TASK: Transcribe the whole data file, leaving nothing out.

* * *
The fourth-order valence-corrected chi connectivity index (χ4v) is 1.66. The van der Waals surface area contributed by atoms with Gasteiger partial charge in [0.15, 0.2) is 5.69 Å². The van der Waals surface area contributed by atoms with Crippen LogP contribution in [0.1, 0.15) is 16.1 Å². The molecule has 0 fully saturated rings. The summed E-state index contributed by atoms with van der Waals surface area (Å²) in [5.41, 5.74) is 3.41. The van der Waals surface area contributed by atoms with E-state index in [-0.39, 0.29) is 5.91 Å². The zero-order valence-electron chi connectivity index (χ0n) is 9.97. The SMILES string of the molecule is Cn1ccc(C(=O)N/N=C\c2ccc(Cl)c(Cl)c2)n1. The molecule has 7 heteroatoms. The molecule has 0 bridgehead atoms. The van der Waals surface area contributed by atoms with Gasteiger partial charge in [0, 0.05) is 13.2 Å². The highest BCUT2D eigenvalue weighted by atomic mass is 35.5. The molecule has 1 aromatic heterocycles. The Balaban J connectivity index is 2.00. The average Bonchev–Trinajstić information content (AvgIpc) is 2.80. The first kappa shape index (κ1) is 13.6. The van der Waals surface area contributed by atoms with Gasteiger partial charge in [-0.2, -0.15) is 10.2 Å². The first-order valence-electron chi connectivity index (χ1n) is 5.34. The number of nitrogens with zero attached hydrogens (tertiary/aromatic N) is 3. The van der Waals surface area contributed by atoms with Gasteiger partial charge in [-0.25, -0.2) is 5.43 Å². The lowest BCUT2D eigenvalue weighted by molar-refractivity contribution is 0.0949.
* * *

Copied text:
The fourth-order valence-corrected chi connectivity index (χ4v) is 1.66. The van der Waals surface area contributed by atoms with Gasteiger partial charge in [0.15, 0.2) is 5.69 Å². The van der Waals surface area contributed by atoms with Crippen LogP contribution in [0.1, 0.15) is 16.1 Å². The molecule has 0 fully saturated rings. The summed E-state index contributed by atoms with van der Waals surface area (Å²) in [5.41, 5.74) is 3.41. The van der Waals surface area contributed by atoms with E-state index in [-0.39, 0.29) is 5.91 Å². The zero-order valence-electron chi connectivity index (χ0n) is 9.97. The SMILES string of the molecule is Cn1ccc(C(=O)N/N=C\c2ccc(Cl)c(Cl)c2)n1. The molecule has 7 heteroatoms. The molecule has 0 bridgehead atoms. The van der Waals surface area contributed by atoms with Gasteiger partial charge in [0, 0.05) is 13.2 Å². The highest BCUT2D eigenvalue weighted by atomic mass is 35.5. The molecule has 1 aromatic heterocycles. The Balaban J connectivity index is 2.00. The average Bonchev–Trinajstić information content (AvgIpc) is 2.80. The first kappa shape index (κ1) is 13.6. The van der Waals surface area contributed by atoms with Gasteiger partial charge in [-0.2, -0.15) is 10.2 Å². The first-order valence-electron chi connectivity index (χ1n) is 5.34. The number of nitrogens with zero attached hydrogens (tertiary/aromatic N) is 3. The van der Waals surface area contributed by atoms with Gasteiger partial charge in [-0.25, -0.2) is 5.43 Å². The lowest BCUT2D eigenvalue weighted by molar-refractivity contribution is 0.0949.